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Road safety in the political agenda: the impact on road traffic injuries
  1. Ana M Novoa1,2,
  2. Katherine Pérez1,3,
  3. Elena Santamariña-Rubio1,
  4. Marc Marí-Dell'Olmo1,3,
  5. Rogelio Cozar4,
  6. Josep Ferrando3,
  7. Rosana Peiró3,5,
  8. Aurelio Tobías6,
  9. Pilar Zori7,
  10. Carme Borrell1,3,8
  1. 1Agència de Salut Pública de Barcelona, Barcelona, Spain
  2. 2Programa de Doctorado en Biomedicina, Universitat Pompeu Fabra, Barcelona, Spain
  3. 3CIBER Epidemiología y Salud Pública (CIBERESP), Barcelona, Spain
  4. 4Ministerio de Sanidad y Consumo, Madrid, Spain
  5. 5Centro de Salud Pública de Alzira, Alzira, Spain
  6. 6Instituto de Diagnóstico Ambiental y Estudios del Agua, CSIC, Barcelona, Spain
  7. 7Dirección General de Tráfico, Madrid, Spain
  8. 8Universitat Pompeu Fabra, Barcelona, Spain
  1. Correspondence to Dr Katherine Pérez, Pl Lesseps, 1; 08023 Barcelona, Spain; cperez{at}


Background This paper aims at assessing the effectiveness of the package of road safety measures implemented after road safety was included in the political agenda in the year 2004 on the number of road traffic-injured people in Spain.

Methods An evaluation study was performed using an interrupted time-series design. The study population was people injured in road traffic crashes in Spain between 1 January 2000 and 31 December 2006. The road traffic crashes database of the General Directorate for Traffic was used. The dependent variable was the monthly number of people injured, stratified by sex, age, severity and type of road user. The explanatory variable (intervention) compared the post-intervention period (2004–6) with the pre-intervention period (2000–3). Quasi-Poisson regression models were adjusted, controlling for time trend and for seasonality.

Results Results show a reduction in the risk of being injured for both men (RR 0.91; 95% CI 0.87 to 0.95) and women (RR 0.89; 95% CI 0.85 to 0.94). Risk reductions were observed across all age groups and all road users, except for pedestrians.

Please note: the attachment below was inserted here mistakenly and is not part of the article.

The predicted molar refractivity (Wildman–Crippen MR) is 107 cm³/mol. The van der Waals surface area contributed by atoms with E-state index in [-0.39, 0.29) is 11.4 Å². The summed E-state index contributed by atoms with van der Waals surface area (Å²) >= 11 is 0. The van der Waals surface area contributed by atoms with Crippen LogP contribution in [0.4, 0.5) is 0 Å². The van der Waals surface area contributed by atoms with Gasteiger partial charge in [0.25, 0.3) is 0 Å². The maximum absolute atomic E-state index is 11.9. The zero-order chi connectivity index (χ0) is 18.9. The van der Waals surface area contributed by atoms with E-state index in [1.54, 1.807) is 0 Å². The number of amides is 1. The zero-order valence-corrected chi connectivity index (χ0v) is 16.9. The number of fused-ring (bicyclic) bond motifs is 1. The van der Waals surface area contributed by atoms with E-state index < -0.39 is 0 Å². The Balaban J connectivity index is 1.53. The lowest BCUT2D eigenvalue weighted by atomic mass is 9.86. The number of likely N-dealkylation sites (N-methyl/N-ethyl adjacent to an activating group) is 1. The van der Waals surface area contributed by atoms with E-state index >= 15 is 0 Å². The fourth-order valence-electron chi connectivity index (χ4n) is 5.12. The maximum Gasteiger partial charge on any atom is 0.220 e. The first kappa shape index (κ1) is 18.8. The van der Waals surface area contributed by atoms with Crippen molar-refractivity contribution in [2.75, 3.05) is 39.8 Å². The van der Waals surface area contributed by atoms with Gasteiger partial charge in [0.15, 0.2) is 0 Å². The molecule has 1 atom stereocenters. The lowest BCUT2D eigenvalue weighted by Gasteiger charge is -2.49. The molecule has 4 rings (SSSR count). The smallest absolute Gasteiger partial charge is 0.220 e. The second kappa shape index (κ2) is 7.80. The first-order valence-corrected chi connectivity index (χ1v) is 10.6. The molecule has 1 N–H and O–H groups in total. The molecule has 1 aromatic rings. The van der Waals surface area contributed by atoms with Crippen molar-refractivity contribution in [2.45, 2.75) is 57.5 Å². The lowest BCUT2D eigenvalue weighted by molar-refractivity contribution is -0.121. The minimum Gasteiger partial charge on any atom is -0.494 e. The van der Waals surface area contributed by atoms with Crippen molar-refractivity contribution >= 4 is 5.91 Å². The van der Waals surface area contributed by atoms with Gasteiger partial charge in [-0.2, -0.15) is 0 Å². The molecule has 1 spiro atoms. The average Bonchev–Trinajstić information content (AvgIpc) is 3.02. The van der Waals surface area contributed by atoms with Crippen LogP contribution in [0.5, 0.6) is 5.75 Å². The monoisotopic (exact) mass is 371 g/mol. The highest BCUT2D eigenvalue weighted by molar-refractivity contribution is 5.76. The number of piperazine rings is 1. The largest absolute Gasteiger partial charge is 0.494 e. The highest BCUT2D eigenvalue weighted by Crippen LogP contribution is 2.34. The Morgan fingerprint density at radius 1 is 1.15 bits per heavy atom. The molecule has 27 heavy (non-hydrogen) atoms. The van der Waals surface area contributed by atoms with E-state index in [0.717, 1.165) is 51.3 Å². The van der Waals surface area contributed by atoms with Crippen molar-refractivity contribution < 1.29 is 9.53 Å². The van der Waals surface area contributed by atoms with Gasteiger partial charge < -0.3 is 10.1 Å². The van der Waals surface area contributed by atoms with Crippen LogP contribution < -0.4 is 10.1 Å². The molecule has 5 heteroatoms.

Conclusions The present study suggests that prioritising road safety reduces the number of people injured in road traffic collisions.

  • Accidents
  • effectiveness
  • evaluation studies
  • injury
  • intervention studies
  • policy making
  • public health policy
  • road accidents
  • traffic
  • wounds and injuries

Statistics from


  • This paper will be included in the thesis of one of the authors (AMN) performed at the Pompeu Fabra University (UPF).

  • Funding This work was supported by the Agencia Española de Tecnologías Sanitarias (Plan Nacional de Investigación Científica, Desarrollo e Innovación Tecnológica (I+D+I) e Instituto de Salud Carlos III-Subdirección General de Evaluación y Fomento de la Investigación) (PI07/90157). The funding source has not had any involvement in the study design, in the collection, analysis and interpretation of data, in the writing of the report and in the decision to submit the paper for publication.

  • Competing interests None.

  • Ethics approval The present study was approved by the ethics committee Comitè Ètic d'Investigació Clínica – IMAS, of the Institut Municipal d'Assistència Sanitària (IMAS).

  • Provenance and peer review Not commissioned; externally peer reviewed.

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